How To

So you want to build a plugin but it's not quite clear how you would structure a plugin to accomplish this? This part of the documentation should help you find answers to those questions.

Expose Functionality

Most plugins will provide functionality of sorts. There are two places where functionality is typically needed: in templates or for other plugins to use. Plugins can import from each other just like this, but functionality exposed into templates should follow some basic rules:

  • modify jinja_env.globals or jinja_env.filters and do not use process-template-context unless you absolutely know what you are doing.
  • expose as few global variables as possible. If you have a lot you want to provide then consider registering an object with the templates and to attach multiple attributes on it.
  • use clear names for template globals. This is a shared space that all plugins and Lektor itself modify so do not provide a function called get_script but for instance call it get_my_plugin_script.

A simple example of a plugin that implements Gravatar support:

from hashlib import md5
from werkzeug.urls import url_encode
from lektor.pluginsystem import Plugin


def get_gravatar(email, **options):
    fn = md5(email.lower().strip().encode('utf-8')).hexdigest()
    return '%s/%s?%s' % (BASE_URL, fn, url_encode(options))

class GravatarPlugin(Plugin):
    name = 'Gravatar'
    def on_setup_env(self, **extra):
        self.env.jinja_env.filters['gravatar'] = get_gravatar

Configure Plugins

Plugins can come with their own config files and it's encouraged that plugins take advantage of this. Each plugin has exactly one INI file called <plugin-id>.ini inside the configs folder.

To get access to the plugin the get_config function can be used which returns a dict like object to access the ini file.

config = self.get_config()
value = config.get('section.key', 'default_value')

This would correspond to this config in configs/my-plugin.ini:

key = the value

Dependency Tracking

While a lot of dependencies are tracked automatically, when you develop a plugin you probably will discover that sometimes you need to track your own ones. There are different ways in which dependency tracking can work and depending on the situation you might have to use two different mechanisms.

  1. Dependency tracking by association: while a build of a source object into an artifact is active more dependencies for that artifact can be registered with the record_dependency method of the context. It takes a filename that should be recorded as additional dependency for the current artifact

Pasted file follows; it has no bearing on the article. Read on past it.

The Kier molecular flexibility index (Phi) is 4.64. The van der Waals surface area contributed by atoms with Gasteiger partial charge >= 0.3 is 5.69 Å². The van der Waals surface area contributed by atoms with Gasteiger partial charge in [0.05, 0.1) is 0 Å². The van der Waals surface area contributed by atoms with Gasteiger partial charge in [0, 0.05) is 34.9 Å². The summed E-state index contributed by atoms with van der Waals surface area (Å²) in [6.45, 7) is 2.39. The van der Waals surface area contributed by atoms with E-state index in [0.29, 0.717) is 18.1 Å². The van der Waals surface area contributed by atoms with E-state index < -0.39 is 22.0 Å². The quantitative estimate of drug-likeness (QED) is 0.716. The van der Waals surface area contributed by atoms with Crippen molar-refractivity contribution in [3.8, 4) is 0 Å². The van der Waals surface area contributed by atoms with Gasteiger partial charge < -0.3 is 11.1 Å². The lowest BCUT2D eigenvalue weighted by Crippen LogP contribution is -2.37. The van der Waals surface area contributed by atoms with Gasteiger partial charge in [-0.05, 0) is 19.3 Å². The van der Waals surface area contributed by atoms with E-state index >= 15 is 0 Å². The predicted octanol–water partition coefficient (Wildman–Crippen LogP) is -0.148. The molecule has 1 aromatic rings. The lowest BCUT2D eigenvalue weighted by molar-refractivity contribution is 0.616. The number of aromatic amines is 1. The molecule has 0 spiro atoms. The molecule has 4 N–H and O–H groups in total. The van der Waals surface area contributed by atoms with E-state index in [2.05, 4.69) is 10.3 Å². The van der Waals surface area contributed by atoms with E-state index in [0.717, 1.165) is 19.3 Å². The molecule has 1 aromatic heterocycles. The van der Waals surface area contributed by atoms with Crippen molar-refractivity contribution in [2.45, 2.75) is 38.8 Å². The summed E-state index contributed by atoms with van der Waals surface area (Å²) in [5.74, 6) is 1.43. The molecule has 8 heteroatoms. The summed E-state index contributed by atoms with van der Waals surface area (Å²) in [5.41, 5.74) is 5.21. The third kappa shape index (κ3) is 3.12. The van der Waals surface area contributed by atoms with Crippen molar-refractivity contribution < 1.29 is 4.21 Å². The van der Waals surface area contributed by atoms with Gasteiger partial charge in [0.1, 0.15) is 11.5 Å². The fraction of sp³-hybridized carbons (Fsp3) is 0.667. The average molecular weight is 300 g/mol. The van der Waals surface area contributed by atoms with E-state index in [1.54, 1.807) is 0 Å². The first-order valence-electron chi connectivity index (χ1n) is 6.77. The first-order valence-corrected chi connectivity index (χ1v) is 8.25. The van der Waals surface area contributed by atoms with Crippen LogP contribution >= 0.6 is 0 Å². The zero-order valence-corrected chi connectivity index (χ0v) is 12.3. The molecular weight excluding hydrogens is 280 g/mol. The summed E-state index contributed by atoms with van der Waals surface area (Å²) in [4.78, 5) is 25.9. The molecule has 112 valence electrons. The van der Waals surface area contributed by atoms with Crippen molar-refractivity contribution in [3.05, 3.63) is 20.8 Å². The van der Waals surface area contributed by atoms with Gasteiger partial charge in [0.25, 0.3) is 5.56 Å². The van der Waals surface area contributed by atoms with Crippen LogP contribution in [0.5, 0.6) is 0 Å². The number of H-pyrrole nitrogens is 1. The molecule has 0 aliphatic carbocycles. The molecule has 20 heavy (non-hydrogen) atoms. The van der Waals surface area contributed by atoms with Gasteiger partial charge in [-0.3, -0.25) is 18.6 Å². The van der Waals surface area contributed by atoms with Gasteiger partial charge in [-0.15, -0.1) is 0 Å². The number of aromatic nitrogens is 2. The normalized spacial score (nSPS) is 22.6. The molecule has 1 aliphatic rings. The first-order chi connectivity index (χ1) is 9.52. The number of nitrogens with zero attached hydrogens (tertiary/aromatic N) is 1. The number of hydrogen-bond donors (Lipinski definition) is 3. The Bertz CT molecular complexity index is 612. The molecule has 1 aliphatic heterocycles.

2. Dependency tracking as artifact source: if you build your own artifact you need to define the source files that make up the artifact (if you have such a thing). For instance if you build a thumbnail you will need to track those source files that are the source images. This can be done through the sub_artifact method which declares a new artifact.

Here is an example of both ways in one plugin:

import os
from flask import json
from lektor.pluginsystem import Plugin

def dump_exif(image):
    ctx = get_ctx()
    path = posixpath.join(image.path, '-exif.json')
    @ctx.sub_artifact(path, sources=[image.source_filename])
    def include_file(artifact):
        with'wb') as f:
            json.dump(image.exif.to_dict(), f)
    return path

class ExifDumpPlugin(Plugin):
    def setup_env(self, **extra):
        self.env.jinja_env.globals['dump_exif'] = dump_exif

This dumps out the EXIF data into a JSON file and returns the artifact name. The source image is tracked as direct source for the artifact and within the function we also track the plugin's filename to rebuild if the plugin changes.

Adding New Field Types

Let's say you want to add an "asciidoc" field type so you can write with AsciiDoc markup.

First install AsciiDoc so its command-line program is available. Then update blog-post.ini from the blog guide like so:

label = Body
type = asciidoc  # Custom type.

In a blog post's, write some AsciiDoc like:


== Header 1

Some text.

code here

You can add your "asciidoc" type to Lektor with a plugin:

from subprocess import PIPE, Popen

from lektor.pluginsystem import Plugin
from lektor.types import Type

def asciidoc_to_html(text):
    # The "-" at the end tells asciidoc to read from stdin.
    p = Popen(
        ['asciidoc', '--no-header-footer', 
         '--backend=html5', '-'],
        stdin=PIPE, stdout=PIPE, stderr=PIPE)

    out, err = p.communicate(text)
    if p.returncode != 0:
        raise RuntimeError('asciidoc: "%s"' % err)

    return out

# Wrapper with an __html__ method prevents
# Lektor from escaping HTML tags.
class HTML(object):
    def __init__(self, html):
        self.html = html

    def __html__(self):
        return self.html

class AsciiDocType(Type):
    widget = 'multiline-text'

    def value_from_raw(self, raw):
        return HTML(asciidoc_to_html(raw.value or u''))

class AsciiDocPlugin(Plugin):
    name = u'AsciiDoc'
    description = u'Adds AsciiDoc field type to Lektor.'

    def on_setup_env(self, **extra):
        # Derives type name "asciidoc" from class name.

Base Classes

In the general case, new types should inherit from lektor.types.base.Type. However, when creating a new type that will use a "single-line" input widget in the Admin GUI, inheriting from lektor.types.primitives.SingleInputType will enable the use of the addon_label field option.